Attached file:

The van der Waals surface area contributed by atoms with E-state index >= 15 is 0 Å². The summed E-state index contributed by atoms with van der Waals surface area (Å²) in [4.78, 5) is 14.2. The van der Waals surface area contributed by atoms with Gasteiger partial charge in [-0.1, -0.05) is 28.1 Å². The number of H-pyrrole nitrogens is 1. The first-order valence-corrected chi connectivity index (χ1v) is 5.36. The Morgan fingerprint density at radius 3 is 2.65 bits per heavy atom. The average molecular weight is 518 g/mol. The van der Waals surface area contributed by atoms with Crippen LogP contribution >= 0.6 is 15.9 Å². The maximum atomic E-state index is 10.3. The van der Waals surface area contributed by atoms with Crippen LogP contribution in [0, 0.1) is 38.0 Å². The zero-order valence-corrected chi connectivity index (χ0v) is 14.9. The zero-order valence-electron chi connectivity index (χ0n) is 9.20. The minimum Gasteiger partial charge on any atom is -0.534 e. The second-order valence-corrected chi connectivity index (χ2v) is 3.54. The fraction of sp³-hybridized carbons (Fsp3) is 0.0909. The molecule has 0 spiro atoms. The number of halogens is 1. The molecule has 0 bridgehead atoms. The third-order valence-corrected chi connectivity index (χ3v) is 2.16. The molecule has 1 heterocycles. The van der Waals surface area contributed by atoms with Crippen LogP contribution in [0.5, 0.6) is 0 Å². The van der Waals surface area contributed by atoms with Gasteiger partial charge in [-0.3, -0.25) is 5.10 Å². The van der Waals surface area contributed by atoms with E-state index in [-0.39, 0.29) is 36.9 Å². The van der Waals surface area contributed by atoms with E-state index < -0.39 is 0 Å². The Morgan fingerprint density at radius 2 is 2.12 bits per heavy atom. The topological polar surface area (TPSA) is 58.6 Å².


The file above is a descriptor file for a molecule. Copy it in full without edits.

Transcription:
The van der Waals surface area contributed by atoms with E-state index >= 15 is 0 Å². The summed E-state index contributed by atoms with van der Waals surface area (Å²) in [4.78, 5) is 14.2. The van der Waals surface area contributed by atoms with Gasteiger partial charge in [-0.1, -0.05) is 28.1 Å². The number of H-pyrrole nitrogens is 1. The first-order valence-corrected chi connectivity index (χ1v) is 5.36. The Morgan fingerprint density at radius 3 is 2.65 bits per heavy atom. The average molecular weight is 518 g/mol. The van der Waals surface area contributed by atoms with Crippen LogP contribution >= 0.6 is 15.9 Å². The maximum atomic E-state index is 10.3. The van der Waals surface area contributed by atoms with Crippen LogP contribution in [0, 0.1) is 38.0 Å². The zero-order valence-corrected chi connectivity index (χ0v) is 14.9. The zero-order valence-electron chi connectivity index (χ0n) is 9.20. The minimum Gasteiger partial charge on any atom is -0.534 e. The second-order valence-corrected chi connectivity index (χ2v) is 3.54. The fraction of sp³-hybridized carbons (Fsp3) is 0.0909. The molecule has 0 spiro atoms. The number of halogens is 1. The molecule has 0 bridgehead atoms. The third-order valence-corrected chi connectivity index (χ3v) is 2.16. The molecule has 1 heterocycles. The van der Waals surface area contributed by atoms with Crippen LogP contribution in [0.5, 0.6) is 0 Å². The van der Waals surface area contributed by atoms with Gasteiger partial charge in [-0.3, -0.25) is 5.10 Å². The van der Waals surface area contributed by atoms with E-state index in [-0.39, 0.29) is 36.9 Å². The van der Waals surface area contributed by atoms with E-state index < -0.39 is 0 Å². The Morgan fingerprint density at radius 2 is 2.12 bits per heavy atom. The topological polar surface area (TPSA) is 58.6 Å².